Nation Current Affairs 23 Apr 2021 It's a national ...

It's a national health emergency, says Supreme Court

DECCAN CHRONICLE. | PRAMOD KUMAR
Published Apr 23, 2021, 12:59 am IST
Updated Apr 23, 2021, 1:34 am IST
SC has sought Centre’s response on — supply of oxygen, essential drugs, method and manner of vaccination and the power to declare lockdown
Supreme Court on Thursday gave the Centre 24 hours to present to it a national plan on the supply of oxygen, essential medicines and manner and method of administering vaccine.(Photo: PTI)
 Supreme Court on Thursday gave the Centre 24 hours to present to it a national plan on the supply of oxygen, essential medicines and manner and method of administering vaccine.(Photo: PTI)

New Delhi: Describing the prevailing Covid situation as a “health emergency”, the Supreme Court on Thursday gave the Centre 24 hours to present to it a national plan on the supply of oxygen, essential medicines and manner and method of administering vaccine.

Emphasising on the necessity of a national plan on the supply of oxygen, essential medicines and vaccines, Chief Justice Sharad A. Bobde, heading a bench also comprising Justice L. Nageswara Rao and Justice S. Ravindra Bhat, took suo motu (on its own) cognizance of the prevailing Covid situation which witnessed an unprecedented 3.14 lakh cases in the last 24 hours – the world’s largest single-day spike since the outbreak of the pandemic last year.  More than 2,000 people succumbed to coronavirus in 24 hrs.

 

Coupled with the top court taking suo motu notice of the worsening Covid crsis in the country, the top court on Thursday also agreed to hear mining giant Vedanta’s plea for operating its copper smelting plant in Thoothukudi in Tamil Nadu which has been shut down since 2018 on the ground that it would produce thousand tones of oxygen and give it free to treat patients.

As Tamil Nadu government opposed Vedanta’s plea for top court nod to begin operating its closed copper smelting plant on various grounds, including that the plea for reopening of the plant has already been rejected by the Supreme Court, CJI Bobde said, “We understand all this. We will ensure compliance of all environmental norms by the plant and its oxygen producing facility would be allowed to operate. We are on the oxygen plant.”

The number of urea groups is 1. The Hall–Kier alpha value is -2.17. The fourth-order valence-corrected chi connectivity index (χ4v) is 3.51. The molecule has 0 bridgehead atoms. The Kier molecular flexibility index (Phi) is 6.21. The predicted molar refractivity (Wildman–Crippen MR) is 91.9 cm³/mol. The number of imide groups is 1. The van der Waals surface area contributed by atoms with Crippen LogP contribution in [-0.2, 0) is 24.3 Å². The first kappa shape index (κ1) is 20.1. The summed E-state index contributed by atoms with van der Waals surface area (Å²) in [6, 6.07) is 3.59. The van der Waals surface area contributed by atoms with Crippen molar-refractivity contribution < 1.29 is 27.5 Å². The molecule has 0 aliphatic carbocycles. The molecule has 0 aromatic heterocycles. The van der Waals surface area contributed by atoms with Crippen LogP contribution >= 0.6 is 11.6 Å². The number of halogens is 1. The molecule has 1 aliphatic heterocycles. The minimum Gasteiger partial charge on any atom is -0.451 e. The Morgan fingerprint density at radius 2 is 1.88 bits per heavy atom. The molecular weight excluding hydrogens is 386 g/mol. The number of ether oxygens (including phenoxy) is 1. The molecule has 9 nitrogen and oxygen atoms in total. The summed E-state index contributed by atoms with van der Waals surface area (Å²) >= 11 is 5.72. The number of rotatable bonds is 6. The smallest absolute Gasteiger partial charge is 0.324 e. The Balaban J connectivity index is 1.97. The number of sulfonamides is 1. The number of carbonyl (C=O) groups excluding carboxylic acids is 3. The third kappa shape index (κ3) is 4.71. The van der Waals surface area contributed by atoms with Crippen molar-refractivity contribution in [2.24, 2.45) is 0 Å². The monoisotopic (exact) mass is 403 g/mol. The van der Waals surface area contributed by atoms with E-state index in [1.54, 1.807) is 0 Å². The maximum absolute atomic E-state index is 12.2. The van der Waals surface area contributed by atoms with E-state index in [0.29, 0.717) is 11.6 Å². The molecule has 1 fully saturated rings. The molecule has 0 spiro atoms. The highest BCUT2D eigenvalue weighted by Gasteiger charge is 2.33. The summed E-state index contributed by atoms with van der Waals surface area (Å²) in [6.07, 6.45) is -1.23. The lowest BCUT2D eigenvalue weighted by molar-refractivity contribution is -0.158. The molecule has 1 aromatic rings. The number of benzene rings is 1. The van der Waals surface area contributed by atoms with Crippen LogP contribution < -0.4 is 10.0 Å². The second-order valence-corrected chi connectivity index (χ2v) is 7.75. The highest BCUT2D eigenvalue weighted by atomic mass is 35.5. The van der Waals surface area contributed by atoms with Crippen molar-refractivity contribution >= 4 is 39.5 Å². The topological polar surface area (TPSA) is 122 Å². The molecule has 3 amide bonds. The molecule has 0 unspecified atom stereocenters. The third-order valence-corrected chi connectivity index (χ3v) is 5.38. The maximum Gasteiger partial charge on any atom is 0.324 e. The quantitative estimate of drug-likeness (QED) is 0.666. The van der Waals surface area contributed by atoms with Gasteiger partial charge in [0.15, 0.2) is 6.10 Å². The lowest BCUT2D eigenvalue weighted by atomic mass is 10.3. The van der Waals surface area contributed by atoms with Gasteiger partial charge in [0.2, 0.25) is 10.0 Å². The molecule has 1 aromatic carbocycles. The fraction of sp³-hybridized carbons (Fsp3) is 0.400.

Saying that there is almost a national emergency, CJI Bobde told the Tamil Nadu government, “You don't put spokes in the solution.”

Appointing senior lawyer Harish Salve as amicus curiae to assist the court in the matter, the bench said that it will consider at a later stage transferring to itself the Covid related matters being heard by different high courts across the country.

As solicitor general Tushar Mehta sought a clarification that since top court has taken suo motu cognizance of the situation created by the surge in Covid cases in its second wave, should Centre now respond to the proceedings before the high courts, Justice Ravindra Bhat said, “You can submit the national plan to the high courts. It (suo motu proceeding) is not to supersede any order as of now”.

 

The CJI Bobde said that the issue of transferring the Covid related matter being heard by the High Courts to the Supreme Court can be considered at a later stage.

The court has sought Centre’s response on four issues — supply of oxygen, essential drugs, method and manner of vaccination and the power to declare lockdown.

Making it clear that the power to declare lockdown must rest with the state, the court said that it should not come from the high courts – an obvious pointer to Allahabad high court declaring lockdown in five major cities of Uttar Pradesh – Lucknow, Kanpur, Allahabad, Varanasi and Gorakhpur.

 

The top court had on April 20 stayed the Allahabad high court order passed the previous day, directing the lockdown in five cities of Uttar Pradesh.

Observing that the national plan is the need of the hours and the six high courts were exercising their jurisdiction in the best interest but were ending up creating confusion in the management of Covid crisis, the top court said, “We find that there are six high courts — Delhi, Bombay Sikkim, MP, Calcutta and Allahabad. They are exercising jurisdiction in best interest. But it is creating confusion and diversion of resources.”

 

The matter will be taken up for hearing tomorrow (Friday) with court making it clear that it will hear the solicitor general Mehta and amicus curiae Harish Salve only.

Vedanta’s plea for the reopening of its Thoothukudi plant got government push with solicitor general Tushar Mehta telling the court, “The country is in dire need of oxygen and the Centre is augmenting oxygen from whichever source. Vedanta wants to make its plant operational, let Vedanta only make it operational to manufacture oxygen for health purposes.”

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